Learning From The Apprentice

I am still fuming after watching The Apprentice last week. If you have managed to miss the format, each week budding entrepreneurs are put into one of two teams and given a task to perform, usually selling something to retailers or the public. This week one of the candidates Melissa was constantly explaining how she was the best pitcher of products and that no one else should be allowed to pitch. She pitched twice, and each time showed she was completely and utterly useless at pitching because she lacked the most important sales skill known to man; ‘listening’. She would pitch her product to a major retailer and when they raised any issue with the product or her pitch she would disagree with them in a confrontational way and lose any chance of remedying the situation.

It came to the part where Lord Alan Sugar has to decide which of three people short-listed for the chop from the losing team should be ‘fired’ (or not hired technically but that is another point) and she continued to say how fantastic she was at pitching. I was worried at this point that she would probably get away with it and be kept on the show; because it is a TV Show often ‘annoying or poor performers’ remain in contention because they wind up the viewers and create more press columns. However, despite her belief that she was the best sales person in the world she was duly fired. Then she continued to annoy me even more. When getting up to leave the boardroom after she was fired, rather than accepting defeat graciously she snarled “Thanks for getting me fired” to the two other candidates who were potentially up for the chop. Then when they left she refused to shake their hands and snarled again at them to get out of her sight. Finally, her parting shot in the London Taxi as she left the show was to say clearly their had been a ‘vendetta’ against her.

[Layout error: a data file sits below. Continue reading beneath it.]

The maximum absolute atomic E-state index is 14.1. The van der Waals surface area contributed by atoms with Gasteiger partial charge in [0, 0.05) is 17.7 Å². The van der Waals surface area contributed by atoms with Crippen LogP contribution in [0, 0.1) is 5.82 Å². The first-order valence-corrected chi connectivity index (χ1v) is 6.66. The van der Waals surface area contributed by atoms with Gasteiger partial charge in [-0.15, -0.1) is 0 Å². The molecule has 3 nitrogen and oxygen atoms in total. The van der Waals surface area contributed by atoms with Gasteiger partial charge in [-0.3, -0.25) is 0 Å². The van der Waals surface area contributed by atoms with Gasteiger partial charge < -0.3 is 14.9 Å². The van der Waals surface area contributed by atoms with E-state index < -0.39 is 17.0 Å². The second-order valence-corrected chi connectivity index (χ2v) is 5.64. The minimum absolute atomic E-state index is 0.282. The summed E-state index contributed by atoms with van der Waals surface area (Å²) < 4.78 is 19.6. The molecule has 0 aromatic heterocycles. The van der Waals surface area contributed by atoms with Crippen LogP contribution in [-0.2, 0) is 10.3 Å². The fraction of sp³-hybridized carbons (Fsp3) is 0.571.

What riles me so much about this is that we could all see she was useless at pitching. All of the judges told her, all of her competitors told her, yet she believed they were all out to get her. She sums up my Golden Rule Of Marketing4Solicitors number 3 – “It’s All Your Fault”. As a solicitor, businessman or woman, if you cannot get past this point and like Melissa you blame everything that goes wrong in your life or your business on everyone else except the only person who can change anything, i.e. YOU, you will never achieve the success you might enjoy if you embrace this rule. It was clearly Melissa’s fault that she was fired, yet she persisted to blame everyone around her. Until she learns this Golden Rule, I think she will struggle not only in business but in life. Don’t be like Melissa, embrace this rule now and you give yourself the power to change everything you do not like about your legal practice right now!

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